Someone’s Gotta Do the Dishes

Michael Libunao-Macalintal '20 M.Div.

It is nearly 7 a.m. when we pull onto Rosette Street. We greet “Good morning” to the folks waiting out on the porch and walk through the front door of Amistad Catholic Worker, the house of hospitality located in the Hill neighborhood of New Haven. Amistad was established 25 years ago by Mark Colville and Luz Catarineau-Colville. They began this journey in the heart of the city as a means of bearing witness to new possibilities of justice. As Catholic Workers, Mark and Luz have dedicated their lives to serving the disadvantaged and marginalized communities in the city – establishing a haven that provides sustenance, solidarity, and a sense of safety and stability in otherwise unsettling circumstances. Ever true to Dorothy Day’s words, “Food for the body is not enough. There must be food for the soul,” Mark and Luz have worked tirelessly to provide visitors with food for both the body and the soul. 

Every morning, we prepare, cook, and serve breakfast to 50-60 visitors. There are no checkpoints, no requirements to enter, only one’s presence. Within these walls exist the narratives of people from every walk of life, situation, and experience. Their stories and histories are embedded in every part of the house. This Catholic Worker house, a private home in a previous era, is today ever-changing and adapting to the needs of the community. What was once someone’s room became a pantry. What was once a living room became a dining room set for as many as could fit. Sometimes it has served as an altar. 

Community is at the axis of the Catholic Worker movement, reminding me that I am called to live in a different way. The usual social dynamics or divisions found between the provider and those being served do not exist here. There is no difference between those who are cooking the meals and those who are being served. Amistad is not a facility or an organization in the customary sense – it is situated in the Colvilles’ home, in the midst of New Haven. It does not turn itself away from the circumstances of people who have been pushed towards the margins. Rather it pulls and invites all of us to come closer to one another, to both bake and break bread with each other. In this place that breaks social boundaries, we are reminded of the importance of accountability. At the end of each meal, we volunteers must clean all the dishes and pots that have built up over the course of the day. This is definitely one of the least attractive parts of our job. These dishes take up most of our work. We scrub every inch of every plate, cup, utensil, bowl and pan that has been used. It’s the last thing any of us look forward to doing. But one day I came across the words of Christian activist Shane Claiborne, “Everybody wants a revolution, but nobody wants to do the dishes.”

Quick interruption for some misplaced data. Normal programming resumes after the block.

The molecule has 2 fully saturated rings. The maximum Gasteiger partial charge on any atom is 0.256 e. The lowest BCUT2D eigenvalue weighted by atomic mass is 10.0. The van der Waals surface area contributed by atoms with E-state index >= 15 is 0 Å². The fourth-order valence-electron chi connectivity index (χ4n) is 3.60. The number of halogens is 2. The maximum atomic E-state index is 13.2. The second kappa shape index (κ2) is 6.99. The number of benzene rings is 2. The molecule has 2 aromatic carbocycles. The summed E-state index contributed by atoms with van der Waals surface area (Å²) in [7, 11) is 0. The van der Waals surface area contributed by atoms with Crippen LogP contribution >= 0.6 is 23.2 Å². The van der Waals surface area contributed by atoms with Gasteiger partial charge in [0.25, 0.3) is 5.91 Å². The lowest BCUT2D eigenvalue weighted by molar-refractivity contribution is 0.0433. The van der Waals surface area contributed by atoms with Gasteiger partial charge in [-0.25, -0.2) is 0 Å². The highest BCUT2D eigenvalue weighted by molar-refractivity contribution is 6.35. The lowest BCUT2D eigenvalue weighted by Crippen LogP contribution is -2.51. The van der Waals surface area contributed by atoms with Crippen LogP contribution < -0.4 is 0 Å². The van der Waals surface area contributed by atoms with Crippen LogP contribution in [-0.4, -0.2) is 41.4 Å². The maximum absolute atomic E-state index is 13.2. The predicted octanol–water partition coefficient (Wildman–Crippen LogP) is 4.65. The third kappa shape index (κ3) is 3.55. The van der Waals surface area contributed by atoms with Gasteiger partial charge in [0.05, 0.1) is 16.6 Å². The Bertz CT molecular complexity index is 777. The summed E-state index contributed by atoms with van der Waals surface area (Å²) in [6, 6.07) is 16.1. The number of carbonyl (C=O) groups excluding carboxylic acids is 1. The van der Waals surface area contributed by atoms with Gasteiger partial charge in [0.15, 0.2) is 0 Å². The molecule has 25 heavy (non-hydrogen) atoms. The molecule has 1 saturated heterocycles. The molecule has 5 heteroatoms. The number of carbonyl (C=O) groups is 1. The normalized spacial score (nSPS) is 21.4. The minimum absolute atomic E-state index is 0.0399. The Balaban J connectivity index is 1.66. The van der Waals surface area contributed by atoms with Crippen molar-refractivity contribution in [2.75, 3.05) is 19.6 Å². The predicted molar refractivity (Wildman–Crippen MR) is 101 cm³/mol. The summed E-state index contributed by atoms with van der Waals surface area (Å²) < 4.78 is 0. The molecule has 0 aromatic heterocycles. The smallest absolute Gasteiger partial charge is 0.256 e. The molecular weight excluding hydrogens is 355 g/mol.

It was at that moment that things crystallized for me. 

I used to believe that the expectations of justice meant that every one of us needed to be on the front lines, advocating and speaking truths to the powers and systems that perpetuate injustices against the most marginalized members of society. We remember the voices of those who have spoken up, marched, and mobilized movements boldly with love and courage. However, do we remember those who work behind the scenes, the people who open their homes, prepare meals, and wash dishes at the end of the day? 

Everybody wants a revolution, but nobody wants to do the dishes. Bold acts of love and courage don’t always reach the spotlight. They might not always catch the attention of the media or go viral. They do, however, draw us closer to one another. They remind every one of us of our own beloved-ness. 

Now more than ever, in the midst of this global pandemic, it is crucial to reach out to the most vulnerable in our society; amid the uncertainties of this period, Amistad continues its commitment to its constituency. We must bear witness to the reflections of God’s love and mercy in the world, wherever they may be. 

When I wash these plates, I remember that they held food cooked by volunteers. These plates were set on a table that supports the weathered and weary hands of people who have been working hard and long throughout the day, and this table was set in a room that has carried laughter, tears, and stories of all who have entered. 

So I wash the dishes. I wash the dishes and I scrub the pots and pans, rinsing and drying them so that they can be ready the next day, ready to hold food for the body and soul. 

After graduation in May, Michael Libunao-Macalintal ’20 M.Div. hopes to pursue a career working with students, emphasizing diversity, equity, inclusion, and justice themes. He worked at Amistad in New Haven last summer.